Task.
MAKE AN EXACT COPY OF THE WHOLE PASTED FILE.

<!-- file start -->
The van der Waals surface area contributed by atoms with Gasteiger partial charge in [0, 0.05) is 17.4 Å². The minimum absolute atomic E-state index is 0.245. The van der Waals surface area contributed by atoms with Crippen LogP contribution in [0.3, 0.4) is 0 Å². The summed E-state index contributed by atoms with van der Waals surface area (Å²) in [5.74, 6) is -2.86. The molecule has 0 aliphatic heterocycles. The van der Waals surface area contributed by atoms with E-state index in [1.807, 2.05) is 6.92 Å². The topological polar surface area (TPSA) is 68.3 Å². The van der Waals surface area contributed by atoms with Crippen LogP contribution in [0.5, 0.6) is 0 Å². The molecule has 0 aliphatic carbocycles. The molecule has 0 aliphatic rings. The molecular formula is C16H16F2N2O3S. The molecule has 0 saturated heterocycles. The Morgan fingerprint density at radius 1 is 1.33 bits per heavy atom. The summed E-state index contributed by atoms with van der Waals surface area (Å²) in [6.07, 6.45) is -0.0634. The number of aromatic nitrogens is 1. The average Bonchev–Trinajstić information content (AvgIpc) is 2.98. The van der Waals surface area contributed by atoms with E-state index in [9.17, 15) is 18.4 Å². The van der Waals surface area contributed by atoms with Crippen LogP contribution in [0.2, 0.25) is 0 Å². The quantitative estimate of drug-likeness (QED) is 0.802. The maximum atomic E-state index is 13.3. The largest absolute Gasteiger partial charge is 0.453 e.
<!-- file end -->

The van der Waals surface area contributed by atoms with Gasteiger partial charge in [0, 0.05) is 17.4 Å². The minimum absolute atomic E-state index is 0.245. The van der Waals surface area contributed by atoms with Crippen LogP contribution in [0.3, 0.4) is 0 Å². The summed E-state index contributed by atoms with van der Waals surface area (Å²) in [5.74, 6) is -2.86. The molecule has 0 aliphatic heterocycles. The van der Waals surface area contributed by atoms with E-state index in [1.807, 2.05) is 6.92 Å². The topological polar surface area (TPSA) is 68.3 Å². The van der Waals surface area contributed by atoms with Crippen LogP contribution in [0.5, 0.6) is 0 Å². The molecule has 0 aliphatic carbocycles. The molecule has 0 aliphatic rings. The molecular formula is C16H16F2N2O3S. The molecule has 0 saturated heterocycles. The Morgan fingerprint density at radius 1 is 1.33 bits per heavy atom. The summed E-state index contributed by atoms with van der Waals surface area (Å²) in [6.07, 6.45) is -0.0634. The number of aromatic nitrogens is 1. The average Bonchev–Trinajstić information content (AvgIpc) is 2.98. The van der Waals surface area contributed by atoms with E-state index in [9.17, 15) is 18.4 Å². The van der Waals surface area contributed by atoms with Crippen LogP contribution in [0.2, 0.25) is 0 Å². The quantitative estimate of drug-likeness (QED) is 0.802. The maximum atomic E-state index is 13.3. The largest absolute Gasteiger partial charge is 0.453 e.